Today we talked very briefly about the components of GDP, in an identity that you will be seeing frequently throughout this course.
Y = C + I + G + NX
Y is, of course, GDP, C is consumption, I is investment, G is government expenditures and NX is net exports. The sum total of these four items is the total GDP of our macroeconomy.
Now that we fully understand what GDP is (and isn’t), and how important it is from an economic stand-point, as the measure of economic well-being, we want to know what makes it tick. And by tick, I mean grow. Specifically, we want to know:
- What causes growth?
- What makes some countries richer than others?
- What are the factors for sustainable growth?
For this we turn to the theory of economic growth, and specifically the Solow Growth model. This rests on two fundamental points:
- Savings and investment drive capital intensity
- Technology and organization drive labor efficiency
To examine the relationship of these two factors (capital intensity and labor efficiency) we turn to the production function. In particular, we look at the Cobb-Douglas production function which relates the two and looks something like this:
Y/L is the output per worker and K/L is the capital stock per worker. E is the level of efficiency or technology in the Solow economy. The parameter alpha controls the point at which marginal diminishing returns set into the production function. Take a look at a production function with varying levels of alpha.
As you can see, for alpha = 0, the production function is flat (which means diminishing marginal returns are already set into the function), and for alpha = 1, the production function is a straight line increasing at a constant rate. This means that for each $1 increase in K/L, Y/L increases correspondingly by $1.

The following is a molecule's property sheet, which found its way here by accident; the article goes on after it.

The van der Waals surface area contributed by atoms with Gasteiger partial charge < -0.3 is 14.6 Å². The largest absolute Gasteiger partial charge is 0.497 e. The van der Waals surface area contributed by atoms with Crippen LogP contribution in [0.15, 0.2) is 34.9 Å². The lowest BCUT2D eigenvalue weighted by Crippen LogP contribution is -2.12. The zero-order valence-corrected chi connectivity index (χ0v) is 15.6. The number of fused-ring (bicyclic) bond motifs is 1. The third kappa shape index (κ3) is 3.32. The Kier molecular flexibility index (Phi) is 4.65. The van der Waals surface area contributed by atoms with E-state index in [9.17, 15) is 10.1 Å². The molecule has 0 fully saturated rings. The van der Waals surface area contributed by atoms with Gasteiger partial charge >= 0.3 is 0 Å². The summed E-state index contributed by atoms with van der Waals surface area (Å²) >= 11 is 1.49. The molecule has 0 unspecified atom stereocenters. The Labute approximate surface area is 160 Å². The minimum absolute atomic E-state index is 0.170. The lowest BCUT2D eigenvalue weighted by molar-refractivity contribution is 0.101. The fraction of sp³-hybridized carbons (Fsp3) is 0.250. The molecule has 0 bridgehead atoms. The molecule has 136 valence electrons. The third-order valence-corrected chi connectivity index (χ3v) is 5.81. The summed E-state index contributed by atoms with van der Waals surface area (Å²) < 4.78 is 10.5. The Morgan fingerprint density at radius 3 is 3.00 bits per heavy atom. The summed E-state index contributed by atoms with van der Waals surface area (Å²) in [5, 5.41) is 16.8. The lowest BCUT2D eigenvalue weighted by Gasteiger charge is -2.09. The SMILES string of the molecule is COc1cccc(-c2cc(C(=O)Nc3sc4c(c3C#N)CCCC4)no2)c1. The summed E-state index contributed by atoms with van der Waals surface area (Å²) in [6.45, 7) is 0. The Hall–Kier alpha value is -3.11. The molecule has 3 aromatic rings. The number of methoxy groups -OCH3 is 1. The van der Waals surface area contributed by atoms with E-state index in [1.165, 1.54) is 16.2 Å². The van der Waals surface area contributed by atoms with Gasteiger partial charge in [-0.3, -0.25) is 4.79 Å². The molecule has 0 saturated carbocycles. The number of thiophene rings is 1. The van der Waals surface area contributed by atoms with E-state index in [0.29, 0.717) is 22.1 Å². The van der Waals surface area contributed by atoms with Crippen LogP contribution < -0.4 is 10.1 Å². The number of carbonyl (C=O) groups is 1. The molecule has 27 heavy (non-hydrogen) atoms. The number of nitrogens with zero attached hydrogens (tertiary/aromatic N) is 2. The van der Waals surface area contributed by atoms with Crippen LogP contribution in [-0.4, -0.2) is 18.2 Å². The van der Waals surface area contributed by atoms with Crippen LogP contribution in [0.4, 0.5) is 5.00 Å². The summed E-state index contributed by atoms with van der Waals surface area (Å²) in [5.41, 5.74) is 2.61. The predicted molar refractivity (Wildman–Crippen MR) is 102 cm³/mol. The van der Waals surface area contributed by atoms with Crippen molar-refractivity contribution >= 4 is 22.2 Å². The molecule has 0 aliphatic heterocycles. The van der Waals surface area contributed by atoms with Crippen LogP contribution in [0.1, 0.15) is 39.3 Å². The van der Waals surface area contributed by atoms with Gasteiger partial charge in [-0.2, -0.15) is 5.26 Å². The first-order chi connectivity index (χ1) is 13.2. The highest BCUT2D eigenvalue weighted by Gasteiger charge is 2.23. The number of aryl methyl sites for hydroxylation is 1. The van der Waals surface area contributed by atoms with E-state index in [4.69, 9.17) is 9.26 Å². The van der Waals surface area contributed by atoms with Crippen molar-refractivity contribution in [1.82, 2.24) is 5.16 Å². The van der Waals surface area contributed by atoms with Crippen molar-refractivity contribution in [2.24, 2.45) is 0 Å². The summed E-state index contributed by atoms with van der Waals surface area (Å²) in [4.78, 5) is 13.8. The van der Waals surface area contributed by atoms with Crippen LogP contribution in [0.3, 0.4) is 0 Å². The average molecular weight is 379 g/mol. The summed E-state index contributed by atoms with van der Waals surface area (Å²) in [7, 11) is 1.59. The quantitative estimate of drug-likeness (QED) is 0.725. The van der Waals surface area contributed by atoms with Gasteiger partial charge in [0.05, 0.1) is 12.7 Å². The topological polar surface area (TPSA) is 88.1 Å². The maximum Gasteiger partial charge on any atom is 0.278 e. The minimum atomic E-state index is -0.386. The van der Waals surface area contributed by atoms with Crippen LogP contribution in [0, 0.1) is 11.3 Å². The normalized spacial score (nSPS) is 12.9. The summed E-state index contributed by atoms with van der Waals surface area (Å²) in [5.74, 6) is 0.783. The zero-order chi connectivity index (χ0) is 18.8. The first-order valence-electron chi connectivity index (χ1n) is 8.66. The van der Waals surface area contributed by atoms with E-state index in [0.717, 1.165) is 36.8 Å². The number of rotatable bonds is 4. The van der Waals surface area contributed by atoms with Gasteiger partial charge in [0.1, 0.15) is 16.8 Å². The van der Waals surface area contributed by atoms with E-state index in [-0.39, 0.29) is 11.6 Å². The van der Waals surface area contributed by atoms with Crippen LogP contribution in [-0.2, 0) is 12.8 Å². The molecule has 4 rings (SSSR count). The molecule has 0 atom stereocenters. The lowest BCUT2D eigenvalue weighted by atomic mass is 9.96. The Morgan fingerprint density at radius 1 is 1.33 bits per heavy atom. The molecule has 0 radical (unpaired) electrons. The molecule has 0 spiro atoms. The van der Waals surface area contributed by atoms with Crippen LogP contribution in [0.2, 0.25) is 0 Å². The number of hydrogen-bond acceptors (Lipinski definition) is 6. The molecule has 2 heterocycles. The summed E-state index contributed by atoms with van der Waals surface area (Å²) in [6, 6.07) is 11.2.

Now, in each model we have to consider the equilibrium conditions. To make life easier for us, we assume that the labor force never increases, and efficiency is always the same. The conditions for which equilibrium holds in this case, is when capital never grow either. This is because the equilibrium condition (or the steady-state rule) is that:
Must all three be growing at the same proportional rate. If the rate for #2, and #3 is 0 (as we assume), then so it must be for #1. And, the only time when K/L does not grow is when the total savings (or total investment, since they are assumed equal) equals total depreciation. This can be written in mathematical form as:
But this is mathematically equivalent to saying the following:
And this is the equilibrium condition when we have no growth in the labor force, and no growth in the efficiency. Here’s how it figures in to the Cobb-Douglas production function. Note that we didn’t talk about it in class, I’m just throwing it in here to give you some food for thought before the next class.